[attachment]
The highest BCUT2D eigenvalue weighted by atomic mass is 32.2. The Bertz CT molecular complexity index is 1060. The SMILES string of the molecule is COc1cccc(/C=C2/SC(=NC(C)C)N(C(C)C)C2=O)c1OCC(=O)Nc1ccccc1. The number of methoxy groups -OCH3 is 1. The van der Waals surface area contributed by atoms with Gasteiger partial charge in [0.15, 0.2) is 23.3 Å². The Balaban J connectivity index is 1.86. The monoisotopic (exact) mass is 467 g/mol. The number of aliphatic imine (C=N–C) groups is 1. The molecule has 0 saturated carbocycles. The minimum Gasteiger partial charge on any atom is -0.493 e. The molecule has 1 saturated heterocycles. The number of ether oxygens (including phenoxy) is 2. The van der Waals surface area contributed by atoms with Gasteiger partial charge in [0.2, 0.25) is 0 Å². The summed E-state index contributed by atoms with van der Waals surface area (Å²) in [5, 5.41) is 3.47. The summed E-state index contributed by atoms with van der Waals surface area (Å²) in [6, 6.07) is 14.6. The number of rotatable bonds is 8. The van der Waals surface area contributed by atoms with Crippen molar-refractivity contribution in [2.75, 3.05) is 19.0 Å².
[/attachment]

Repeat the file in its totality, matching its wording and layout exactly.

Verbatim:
The highest BCUT2D eigenvalue weighted by atomic mass is 32.2. The Bertz CT molecular complexity index is 1060. The SMILES string of the molecule is COc1cccc(/C=C2/SC(=NC(C)C)N(C(C)C)C2=O)c1OCC(=O)Nc1ccccc1. The number of methoxy groups -OCH3 is 1. The van der Waals surface area contributed by atoms with Gasteiger partial charge in [0.15, 0.2) is 23.3 Å². The Balaban J connectivity index is 1.86. The monoisotopic (exact) mass is 467 g/mol. The number of aliphatic imine (C=N–C) groups is 1. The molecule has 0 saturated carbocycles. The minimum Gasteiger partial charge on any atom is -0.493 e. The molecule has 1 saturated heterocycles. The number of ether oxygens (including phenoxy) is 2. The van der Waals surface area contributed by atoms with Gasteiger partial charge in [0.2, 0.25) is 0 Å². The summed E-state index contributed by atoms with van der Waals surface area (Å²) in [5, 5.41) is 3.47. The summed E-state index contributed by atoms with van der Waals surface area (Å²) in [6, 6.07) is 14.6. The number of rotatable bonds is 8. The van der Waals surface area contributed by atoms with Crippen molar-refractivity contribution in [2.75, 3.05) is 19.0 Å².